I proceeded to march my happy self to the check out and be on my merry way. That is when it happened. I got caught in a dorkette conundrum. The friendly cashier was checking my items out (don't ask how many minifigures I had) and she exclaimed, "Wow! Looks like you are gonna make some Lego fan really happy!" I smiled and said, "No, they are for me." The look on her face, she was simply lost. I had completely thrown her off gaurd. I know what she was thinking, how in the world could this grown ass woman be buying a slew of Lego minifigures for herself? Is the world coming to an end?

Now I could have lied. I could just have easily said, "These Lego minifigures are a birthday gift for a small child." Lord knows I have lied in the past. Typically my lies are as follows, "Oh yes, this toy is for my nephew. A gift receipt would be perfect!" Or, "Oh I am so excited! My niece will just flip over this Barbie doll!" There was even one time when I really got caught up in a dorkette conundrum and lied about having a child. Seriously. Sadly that lie spiraled way out of control. The cashier asked if I had a kid, I lied and said yes. I continued the lie and said how my son loved Marvel super hero toys. As it turned out, her son loved Marvel super hero toys too. I then had to think on my toes and make up an age for my imaginary child, because the cashier asked. My fake son was 6. Her very real son was 7. Shit. Before I knew it I was having this long drawn out conversation about having a son and how the local school system was damaged. I was freaking out. I knew at any minute the cashier was going to say that our kids should get together for a play date or something. It was awful.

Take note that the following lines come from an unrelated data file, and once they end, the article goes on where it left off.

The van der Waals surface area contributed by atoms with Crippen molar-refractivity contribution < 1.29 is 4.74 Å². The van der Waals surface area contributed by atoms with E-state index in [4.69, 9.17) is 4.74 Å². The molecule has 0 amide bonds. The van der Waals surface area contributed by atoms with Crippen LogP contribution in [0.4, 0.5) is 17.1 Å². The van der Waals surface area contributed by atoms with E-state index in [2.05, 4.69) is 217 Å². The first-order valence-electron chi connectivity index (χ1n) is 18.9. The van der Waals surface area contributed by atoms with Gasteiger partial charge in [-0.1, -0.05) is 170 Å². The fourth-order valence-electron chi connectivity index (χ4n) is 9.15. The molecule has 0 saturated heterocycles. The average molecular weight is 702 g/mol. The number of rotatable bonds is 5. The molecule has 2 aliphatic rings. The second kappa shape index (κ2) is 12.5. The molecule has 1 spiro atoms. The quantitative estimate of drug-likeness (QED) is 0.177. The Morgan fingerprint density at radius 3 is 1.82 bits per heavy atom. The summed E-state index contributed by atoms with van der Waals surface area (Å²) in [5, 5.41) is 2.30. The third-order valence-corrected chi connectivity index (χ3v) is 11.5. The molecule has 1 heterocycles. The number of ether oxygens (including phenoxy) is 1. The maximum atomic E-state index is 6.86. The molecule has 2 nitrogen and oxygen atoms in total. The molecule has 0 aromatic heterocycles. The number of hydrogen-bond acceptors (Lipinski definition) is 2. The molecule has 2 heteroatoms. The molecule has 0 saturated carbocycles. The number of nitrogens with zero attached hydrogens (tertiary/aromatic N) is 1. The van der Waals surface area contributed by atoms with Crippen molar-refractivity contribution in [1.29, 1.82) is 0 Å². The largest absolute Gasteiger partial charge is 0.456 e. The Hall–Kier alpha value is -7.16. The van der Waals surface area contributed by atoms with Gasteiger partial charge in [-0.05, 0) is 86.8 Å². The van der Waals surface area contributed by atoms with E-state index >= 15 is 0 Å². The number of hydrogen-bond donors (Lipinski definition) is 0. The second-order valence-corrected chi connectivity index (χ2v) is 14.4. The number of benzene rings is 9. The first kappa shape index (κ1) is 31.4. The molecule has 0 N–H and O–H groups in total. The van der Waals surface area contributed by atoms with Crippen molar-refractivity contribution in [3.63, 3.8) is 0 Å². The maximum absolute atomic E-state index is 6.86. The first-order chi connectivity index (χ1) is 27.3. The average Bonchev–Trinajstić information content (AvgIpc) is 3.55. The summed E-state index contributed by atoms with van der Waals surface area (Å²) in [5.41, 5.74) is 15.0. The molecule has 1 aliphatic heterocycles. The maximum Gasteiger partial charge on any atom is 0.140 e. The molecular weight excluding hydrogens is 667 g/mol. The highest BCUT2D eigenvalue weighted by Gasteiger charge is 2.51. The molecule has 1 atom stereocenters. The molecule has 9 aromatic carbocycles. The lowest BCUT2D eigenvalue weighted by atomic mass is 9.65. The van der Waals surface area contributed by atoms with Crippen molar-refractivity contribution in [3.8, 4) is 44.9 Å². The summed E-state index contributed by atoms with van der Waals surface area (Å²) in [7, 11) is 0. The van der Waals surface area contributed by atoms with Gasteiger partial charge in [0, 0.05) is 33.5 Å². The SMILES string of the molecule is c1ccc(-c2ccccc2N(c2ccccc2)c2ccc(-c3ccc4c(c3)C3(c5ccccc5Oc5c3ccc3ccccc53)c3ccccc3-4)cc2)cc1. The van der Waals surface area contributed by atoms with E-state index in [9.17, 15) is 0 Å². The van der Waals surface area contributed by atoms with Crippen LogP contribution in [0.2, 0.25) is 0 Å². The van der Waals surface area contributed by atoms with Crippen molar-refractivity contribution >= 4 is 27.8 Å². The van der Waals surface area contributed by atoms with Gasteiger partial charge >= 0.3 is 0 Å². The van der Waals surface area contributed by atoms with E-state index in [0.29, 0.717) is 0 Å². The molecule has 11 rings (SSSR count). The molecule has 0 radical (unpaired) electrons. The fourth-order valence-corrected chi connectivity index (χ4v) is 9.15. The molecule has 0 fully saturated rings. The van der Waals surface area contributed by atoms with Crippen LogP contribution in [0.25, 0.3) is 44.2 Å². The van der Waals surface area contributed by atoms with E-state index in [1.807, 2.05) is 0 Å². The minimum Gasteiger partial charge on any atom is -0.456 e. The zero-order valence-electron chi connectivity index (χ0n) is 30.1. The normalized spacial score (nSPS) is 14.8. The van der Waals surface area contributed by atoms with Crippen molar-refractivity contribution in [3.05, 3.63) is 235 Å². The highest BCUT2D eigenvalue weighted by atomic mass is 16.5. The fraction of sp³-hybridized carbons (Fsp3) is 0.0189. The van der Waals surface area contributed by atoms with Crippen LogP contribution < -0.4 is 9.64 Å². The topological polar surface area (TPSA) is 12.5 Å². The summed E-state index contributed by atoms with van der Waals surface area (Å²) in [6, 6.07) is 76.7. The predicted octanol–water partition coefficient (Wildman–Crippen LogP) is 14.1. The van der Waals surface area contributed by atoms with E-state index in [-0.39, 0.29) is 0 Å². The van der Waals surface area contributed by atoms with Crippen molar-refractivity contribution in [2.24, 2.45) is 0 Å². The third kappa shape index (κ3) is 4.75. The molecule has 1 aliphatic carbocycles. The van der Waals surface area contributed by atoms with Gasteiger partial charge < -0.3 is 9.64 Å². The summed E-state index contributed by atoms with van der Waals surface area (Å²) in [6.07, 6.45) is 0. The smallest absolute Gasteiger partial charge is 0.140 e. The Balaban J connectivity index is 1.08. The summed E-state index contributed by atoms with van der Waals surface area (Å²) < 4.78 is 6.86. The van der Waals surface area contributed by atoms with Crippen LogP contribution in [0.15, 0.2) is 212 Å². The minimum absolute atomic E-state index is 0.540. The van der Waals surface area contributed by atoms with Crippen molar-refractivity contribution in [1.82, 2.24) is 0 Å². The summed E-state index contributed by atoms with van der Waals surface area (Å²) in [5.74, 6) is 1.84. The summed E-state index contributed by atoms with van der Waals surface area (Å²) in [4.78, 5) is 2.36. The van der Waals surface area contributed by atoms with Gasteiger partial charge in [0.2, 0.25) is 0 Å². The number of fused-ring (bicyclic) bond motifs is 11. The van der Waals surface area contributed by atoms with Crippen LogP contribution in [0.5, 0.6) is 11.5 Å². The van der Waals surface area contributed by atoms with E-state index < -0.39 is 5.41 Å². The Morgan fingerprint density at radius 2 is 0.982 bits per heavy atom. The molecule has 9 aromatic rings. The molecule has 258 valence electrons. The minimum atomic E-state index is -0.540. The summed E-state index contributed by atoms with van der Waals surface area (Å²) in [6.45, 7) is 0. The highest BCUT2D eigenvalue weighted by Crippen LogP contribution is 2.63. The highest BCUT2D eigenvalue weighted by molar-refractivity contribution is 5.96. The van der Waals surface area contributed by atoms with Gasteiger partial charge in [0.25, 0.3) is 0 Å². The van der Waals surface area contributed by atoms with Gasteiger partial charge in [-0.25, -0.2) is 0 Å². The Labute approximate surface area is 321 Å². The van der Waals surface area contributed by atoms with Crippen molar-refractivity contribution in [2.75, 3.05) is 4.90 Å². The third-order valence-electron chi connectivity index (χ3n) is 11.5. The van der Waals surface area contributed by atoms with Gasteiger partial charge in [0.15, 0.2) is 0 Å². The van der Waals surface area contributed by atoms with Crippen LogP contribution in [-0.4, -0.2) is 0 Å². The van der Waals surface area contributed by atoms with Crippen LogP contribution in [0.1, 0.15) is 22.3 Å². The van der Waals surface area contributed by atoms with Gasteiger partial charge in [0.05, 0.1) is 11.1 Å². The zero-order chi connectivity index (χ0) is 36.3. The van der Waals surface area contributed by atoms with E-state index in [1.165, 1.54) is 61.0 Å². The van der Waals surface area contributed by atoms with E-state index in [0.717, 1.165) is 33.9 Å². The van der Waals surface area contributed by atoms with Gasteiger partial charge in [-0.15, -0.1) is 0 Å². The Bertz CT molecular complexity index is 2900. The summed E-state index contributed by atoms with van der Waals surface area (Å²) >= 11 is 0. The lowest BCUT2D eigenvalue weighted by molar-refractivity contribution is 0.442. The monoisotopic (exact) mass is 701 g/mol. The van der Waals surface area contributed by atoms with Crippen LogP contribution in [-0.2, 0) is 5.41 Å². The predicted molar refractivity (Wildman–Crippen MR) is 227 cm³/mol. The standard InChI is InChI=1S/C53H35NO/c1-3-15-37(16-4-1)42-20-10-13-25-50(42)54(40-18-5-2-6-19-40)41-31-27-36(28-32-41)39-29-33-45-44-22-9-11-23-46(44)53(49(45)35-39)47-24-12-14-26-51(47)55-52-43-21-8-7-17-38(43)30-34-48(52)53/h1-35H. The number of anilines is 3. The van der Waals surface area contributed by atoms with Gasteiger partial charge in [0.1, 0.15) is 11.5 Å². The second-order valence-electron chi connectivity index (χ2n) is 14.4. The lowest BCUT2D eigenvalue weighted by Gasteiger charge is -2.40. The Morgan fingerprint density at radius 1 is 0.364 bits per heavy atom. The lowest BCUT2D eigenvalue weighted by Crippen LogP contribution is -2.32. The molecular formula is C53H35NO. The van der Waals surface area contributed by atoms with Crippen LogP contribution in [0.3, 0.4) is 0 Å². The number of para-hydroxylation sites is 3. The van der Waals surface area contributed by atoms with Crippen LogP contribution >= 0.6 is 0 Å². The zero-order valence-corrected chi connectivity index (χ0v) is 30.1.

This is why I could not lie about the Lego minifigures at Toysrus. I knew I needed to stand tall and embrace my being a stone cold dorkette. It isn't easy. A lot of people look at me strangely. My mom and dad thought I was going to be a spinster forever, the old woman with her figures and dolls. A lot of men never called for a second date. My own husband was dubious, he hadn't realized the existence of dorkettes until I entered the picture. It took going to a comic event for him to really see that, "They do exist."

I sometimes think it is the way I look. I don't know. From my experience in the section of the world I live in, there are two main stereotypes for how a dorkette can look. One is the nice old lady look, chock full of permed hair and pastel separates. (Who doesn't at least know one 70+ woman that collects dolls of some kind? That classifies as a dorkette folks.) The second is the "alternative" look. Now alternative is a funny word because technically we are all an alternative to something. What I mean is like the girl with the hot pink or purple hair. Or the girl with the facial piercing and/or tattoo. Even the girl who wears the Japanime fetish wear or a rock band shirt could count. I feel like that type of image is more acceptable by the larger society. It all "makes sense." Because of course the girl in the Slayer shirt is also going to like the X-Men. I think.  

With me, I don't look like that. I have dyed my hair many colors through the years, but only once has the color really been something different. I had blue hair for a day in 1995. It washed out. I have never pierced or inked myself. And the days of me wearing a plaid school girl skirt with Doc Martens are long gone. I am too old for that. Besides I really prefer my skyscraper stilettos as I cautiously approach 30.

So what to do? I think I am just gonna start embracing the truth. I will be proud to buy my addictions upfront and not lie that they are for someone else. I will hold my head high when people shockingly stare at me when I passionately talk about She-Ra or having Jem and the Holograms viewing parties. Everything will be ok. And little by little, people will start to see that dorkettes are everywhere. We exist and though some of us may look the part, others are able to quietly exist in the world, mixing in with the dorks and non-dorks alike! Like mutants! Because trust this, I will not be wearing pastel separates. Ever.